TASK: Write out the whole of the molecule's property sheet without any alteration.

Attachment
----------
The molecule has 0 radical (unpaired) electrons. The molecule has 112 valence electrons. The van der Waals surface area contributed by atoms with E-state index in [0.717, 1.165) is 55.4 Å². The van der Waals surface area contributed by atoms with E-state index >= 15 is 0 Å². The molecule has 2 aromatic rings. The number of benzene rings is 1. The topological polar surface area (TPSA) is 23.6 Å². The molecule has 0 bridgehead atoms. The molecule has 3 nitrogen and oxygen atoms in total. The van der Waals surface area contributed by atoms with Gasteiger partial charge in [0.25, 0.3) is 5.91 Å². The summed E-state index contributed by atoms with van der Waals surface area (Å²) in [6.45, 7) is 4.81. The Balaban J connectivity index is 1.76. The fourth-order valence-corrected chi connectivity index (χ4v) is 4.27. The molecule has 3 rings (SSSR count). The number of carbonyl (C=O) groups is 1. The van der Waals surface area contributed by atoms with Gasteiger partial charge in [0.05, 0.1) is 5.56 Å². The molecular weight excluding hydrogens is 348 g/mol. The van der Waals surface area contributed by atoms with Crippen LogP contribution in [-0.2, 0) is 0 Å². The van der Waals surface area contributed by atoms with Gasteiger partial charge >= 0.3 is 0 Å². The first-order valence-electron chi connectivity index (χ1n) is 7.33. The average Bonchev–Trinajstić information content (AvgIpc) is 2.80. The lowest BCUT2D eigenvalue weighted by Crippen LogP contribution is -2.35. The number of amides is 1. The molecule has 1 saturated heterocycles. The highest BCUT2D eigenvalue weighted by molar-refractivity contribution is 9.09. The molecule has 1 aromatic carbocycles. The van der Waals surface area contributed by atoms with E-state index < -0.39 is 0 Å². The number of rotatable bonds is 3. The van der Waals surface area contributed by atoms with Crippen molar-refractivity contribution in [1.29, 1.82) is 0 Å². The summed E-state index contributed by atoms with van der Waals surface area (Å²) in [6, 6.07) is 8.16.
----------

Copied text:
The molecule has 0 radical (unpaired) electrons. The molecule has 112 valence electrons. The van der Waals surface area contributed by atoms with E-state index in [0.717, 1.165) is 55.4 Å². The van der Waals surface area contributed by atoms with E-state index >= 15 is 0 Å². The molecule has 2 aromatic rings. The number of benzene rings is 1. The topological polar surface area (TPSA) is 23.6 Å². The molecule has 0 bridgehead atoms. The molecule has 3 nitrogen and oxygen atoms in total. The van der Waals surface area contributed by atoms with Gasteiger partial charge in [0.25, 0.3) is 5.91 Å². The summed E-state index contributed by atoms with van der Waals surface area (Å²) in [6.45, 7) is 4.81. The Balaban J connectivity index is 1.76. The fourth-order valence-corrected chi connectivity index (χ4v) is 4.27. The molecule has 3 rings (SSSR count). The number of carbonyl (C=O) groups is 1. The van der Waals surface area contributed by atoms with Gasteiger partial charge in [0.05, 0.1) is 5.56 Å². The molecular weight excluding hydrogens is 348 g/mol. The van der Waals surface area contributed by atoms with Crippen LogP contribution in [-0.2, 0) is 0 Å². The van der Waals surface area contributed by atoms with Gasteiger partial charge >= 0.3 is 0 Å². The first-order valence-electron chi connectivity index (χ1n) is 7.33. The average Bonchev–Trinajstić information content (AvgIpc) is 2.80. The lowest BCUT2D eigenvalue weighted by Crippen LogP contribution is -2.35. The number of amides is 1. The molecule has 1 saturated heterocycles. The highest BCUT2D eigenvalue weighted by molar-refractivity contribution is 9.09. The molecule has 1 aromatic carbocycles. The van der Waals surface area contributed by atoms with E-state index < -0.39 is 0 Å². The number of rotatable bonds is 3. The van der Waals surface area contributed by atoms with Crippen molar-refractivity contribution in [1.29, 1.82) is 0 Å². The summed E-state index contributed by atoms with van der Waals surface area (Å²) in [6, 6.07) is 8.16.